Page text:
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Lance K.




PostPosted: Wed 13 Apr, 2005 8:19 pm    Post subject: Sword wax         Reply with quote

I have heard of Renaissance wax as an effective way of preventing rust, but are other waxes effective as well? Like carnuba wax?

I've just never seen Renaissance wax anywhere so I'm wondering if anyone has expericne with any other kind.

If renaissance wax is the way to go, maybe a better question is... Are there any local stores that carry it, or must it be ordered?

Thanks,
Lance
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Aaron Schnatterly




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PostPosted: Wed 13 Apr, 2005 8:23 pm    Post subject:         Reply with quote

I just use machine oil or sword oil. I use it often, since I use my swords often.

I haven't ever used wax, but know Renaissance wax is used a lot in the antique world. It's possible you might be able to locate it that way. Also, it is regularly available on ebay, though prices can vary wildly. I'm sure it can be ordered online, and again, I would suggest doing some price shopping. Keep in mind shipping costs when you make the comparison.

Hopefully, others will have more info for you. Sorry I couldn't be more help... Worried

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Patrick Kelly




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PostPosted: Wed 13 Apr, 2005 8:34 pm    Post subject:         Reply with quote

Just about any kind of wax should work fine. However, I gave up using it years ago since I found it to be more trouble than it was worth. It's fine for swords that are going to be hung on the wall and admired, but it doesn't last long on swords that are handled often as most of mine are. It's more of a hassle to reapply wax than it is to simply wipe the sword down with an oily rag before you put it away. This is one of those instances where the modern "quick fix" isn't worth the effort, IMHO.
"In valor there is hope.".................. Tacitus
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Nathan Robinson
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PostPosted: Wed 13 Apr, 2005 8:38 pm    Post subject:         Reply with quote

One reason I like the Renaissance Wax so much is exactly for the reasons that Patrick mention: because other waxes are so difficult as to be barely worth the effort. Ren Wax nearly disappears when you put it on your item. It goes on so thin and hardens completely clear that it leaves nearly no trace behind. More than that, the application is painless. One simply uses a clean cloth and rubs it in. There's no worry if it's been applied completely evenly, too thick, too thin: it always works out just fine in the end. It's a very good product and I'd encourage its use. Even if you could find it locally, it's bound to be cheaper on the 'net and that's probably your best bet of getting a tub of it.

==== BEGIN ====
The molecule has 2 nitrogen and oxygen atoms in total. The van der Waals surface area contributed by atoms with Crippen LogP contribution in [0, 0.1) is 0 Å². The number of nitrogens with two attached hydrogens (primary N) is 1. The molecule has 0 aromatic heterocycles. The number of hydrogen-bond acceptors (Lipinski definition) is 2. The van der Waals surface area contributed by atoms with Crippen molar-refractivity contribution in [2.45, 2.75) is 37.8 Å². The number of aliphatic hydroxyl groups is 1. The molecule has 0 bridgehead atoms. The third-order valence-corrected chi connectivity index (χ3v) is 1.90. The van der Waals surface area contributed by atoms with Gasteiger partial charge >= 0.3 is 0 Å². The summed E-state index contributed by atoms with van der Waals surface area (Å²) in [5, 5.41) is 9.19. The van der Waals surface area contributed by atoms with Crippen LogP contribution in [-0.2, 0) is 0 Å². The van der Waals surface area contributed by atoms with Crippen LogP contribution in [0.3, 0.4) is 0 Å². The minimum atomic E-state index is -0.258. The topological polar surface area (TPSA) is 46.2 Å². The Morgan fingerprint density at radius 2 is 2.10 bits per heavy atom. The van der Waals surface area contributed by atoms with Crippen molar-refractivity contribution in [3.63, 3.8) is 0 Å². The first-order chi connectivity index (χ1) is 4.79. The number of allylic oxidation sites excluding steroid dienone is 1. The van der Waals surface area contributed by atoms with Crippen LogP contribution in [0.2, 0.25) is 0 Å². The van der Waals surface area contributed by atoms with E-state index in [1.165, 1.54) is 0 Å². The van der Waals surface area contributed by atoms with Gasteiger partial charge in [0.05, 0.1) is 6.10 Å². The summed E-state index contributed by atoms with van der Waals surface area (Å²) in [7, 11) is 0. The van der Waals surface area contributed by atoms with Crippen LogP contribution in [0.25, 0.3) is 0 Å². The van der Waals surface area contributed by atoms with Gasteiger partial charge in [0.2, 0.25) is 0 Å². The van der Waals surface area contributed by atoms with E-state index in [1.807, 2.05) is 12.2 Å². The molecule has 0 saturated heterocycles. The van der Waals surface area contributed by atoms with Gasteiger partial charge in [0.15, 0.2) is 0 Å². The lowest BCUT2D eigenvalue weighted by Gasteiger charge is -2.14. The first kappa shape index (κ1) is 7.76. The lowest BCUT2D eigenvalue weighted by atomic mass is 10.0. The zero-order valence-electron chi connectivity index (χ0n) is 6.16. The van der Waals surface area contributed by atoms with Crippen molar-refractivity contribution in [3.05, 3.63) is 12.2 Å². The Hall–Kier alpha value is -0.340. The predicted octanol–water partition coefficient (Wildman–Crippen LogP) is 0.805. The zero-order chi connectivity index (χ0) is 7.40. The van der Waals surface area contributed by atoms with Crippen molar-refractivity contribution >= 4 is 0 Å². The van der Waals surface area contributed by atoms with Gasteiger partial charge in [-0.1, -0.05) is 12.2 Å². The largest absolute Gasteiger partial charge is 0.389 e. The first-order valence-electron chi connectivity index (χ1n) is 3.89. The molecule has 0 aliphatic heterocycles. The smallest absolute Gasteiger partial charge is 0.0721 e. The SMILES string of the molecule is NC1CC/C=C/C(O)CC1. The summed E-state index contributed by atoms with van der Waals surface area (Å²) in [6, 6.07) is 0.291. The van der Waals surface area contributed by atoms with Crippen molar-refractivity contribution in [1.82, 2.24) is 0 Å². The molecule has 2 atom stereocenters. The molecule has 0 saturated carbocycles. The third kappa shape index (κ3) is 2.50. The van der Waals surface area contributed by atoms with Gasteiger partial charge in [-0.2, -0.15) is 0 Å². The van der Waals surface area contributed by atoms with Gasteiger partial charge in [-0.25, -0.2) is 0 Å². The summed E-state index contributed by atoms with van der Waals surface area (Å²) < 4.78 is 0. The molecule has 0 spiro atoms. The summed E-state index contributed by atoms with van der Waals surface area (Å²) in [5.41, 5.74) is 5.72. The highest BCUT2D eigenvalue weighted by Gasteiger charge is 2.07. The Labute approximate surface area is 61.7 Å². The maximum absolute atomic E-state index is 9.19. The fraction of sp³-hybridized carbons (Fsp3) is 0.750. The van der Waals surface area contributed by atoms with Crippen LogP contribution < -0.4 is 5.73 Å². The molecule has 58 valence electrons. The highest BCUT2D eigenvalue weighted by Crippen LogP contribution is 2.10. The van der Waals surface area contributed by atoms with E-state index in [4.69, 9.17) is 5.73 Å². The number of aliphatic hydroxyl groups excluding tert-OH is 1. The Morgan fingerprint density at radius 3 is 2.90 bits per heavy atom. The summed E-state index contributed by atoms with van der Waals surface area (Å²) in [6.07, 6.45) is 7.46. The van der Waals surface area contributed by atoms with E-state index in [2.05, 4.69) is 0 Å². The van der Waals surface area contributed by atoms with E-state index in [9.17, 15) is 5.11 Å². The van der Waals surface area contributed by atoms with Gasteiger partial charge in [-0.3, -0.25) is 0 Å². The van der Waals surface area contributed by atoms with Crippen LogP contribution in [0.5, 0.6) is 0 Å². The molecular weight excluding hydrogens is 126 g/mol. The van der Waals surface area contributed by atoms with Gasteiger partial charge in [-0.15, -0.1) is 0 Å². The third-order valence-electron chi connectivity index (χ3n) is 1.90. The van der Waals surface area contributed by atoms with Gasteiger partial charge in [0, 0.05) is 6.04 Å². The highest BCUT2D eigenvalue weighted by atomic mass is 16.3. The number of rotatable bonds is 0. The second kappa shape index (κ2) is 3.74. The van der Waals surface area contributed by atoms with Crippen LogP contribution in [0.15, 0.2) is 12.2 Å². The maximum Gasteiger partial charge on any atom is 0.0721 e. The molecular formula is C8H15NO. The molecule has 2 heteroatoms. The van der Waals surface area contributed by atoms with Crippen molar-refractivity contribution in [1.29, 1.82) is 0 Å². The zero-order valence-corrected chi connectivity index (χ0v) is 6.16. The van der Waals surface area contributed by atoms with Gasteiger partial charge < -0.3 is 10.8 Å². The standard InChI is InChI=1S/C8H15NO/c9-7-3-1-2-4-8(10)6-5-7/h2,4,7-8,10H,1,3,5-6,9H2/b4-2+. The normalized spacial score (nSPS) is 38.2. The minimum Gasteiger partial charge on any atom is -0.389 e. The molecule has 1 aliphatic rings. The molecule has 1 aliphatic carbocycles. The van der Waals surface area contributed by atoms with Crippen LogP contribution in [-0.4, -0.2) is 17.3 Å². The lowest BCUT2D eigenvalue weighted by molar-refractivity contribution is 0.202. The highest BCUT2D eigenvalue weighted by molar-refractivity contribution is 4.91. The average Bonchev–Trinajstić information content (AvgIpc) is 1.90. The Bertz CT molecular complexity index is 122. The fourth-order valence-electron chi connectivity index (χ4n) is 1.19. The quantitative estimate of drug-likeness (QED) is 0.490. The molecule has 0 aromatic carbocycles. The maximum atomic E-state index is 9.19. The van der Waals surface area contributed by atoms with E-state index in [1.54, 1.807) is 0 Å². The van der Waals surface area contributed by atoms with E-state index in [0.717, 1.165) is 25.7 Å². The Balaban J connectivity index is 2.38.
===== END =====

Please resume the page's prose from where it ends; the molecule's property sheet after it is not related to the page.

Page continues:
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G. Scott H.




Location: Arizona, USA
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PostPosted: Wed 13 Apr, 2005 8:42 pm    Post subject:         Reply with quote

Patrick makes a good point, but if you DO decide to go the Ren Wax route, shop around! It is available from both MRL and By The Sword, but can be found much cheaper on several online woodcraft stores. MRL is $29 for 200ml / 7 oz. BTS is $28 for the same size. The online woodcrafts shops ususally sell the same amount for around $20. Eek! WTF?! I just use an old gun cleaning rag I have that is soaked with a combo of Hoppe's #9, 3-in-1 oil, and several others. Laughing Out Loud It works great. Happy
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Joe Fults




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PostPosted: Wed 13 Apr, 2005 8:45 pm    Post subject:         Reply with quote

I use 3 in1, gun oil, and even some old McGuires auto wax.

All seem to work fine depending on what I'm trying to accomplish.

based on Nathan's feedbakc, perhaps I'll try some Ren wax when its resupply time.

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Lance K.




PostPosted: Wed 13 Apr, 2005 8:51 pm    Post subject:         Reply with quote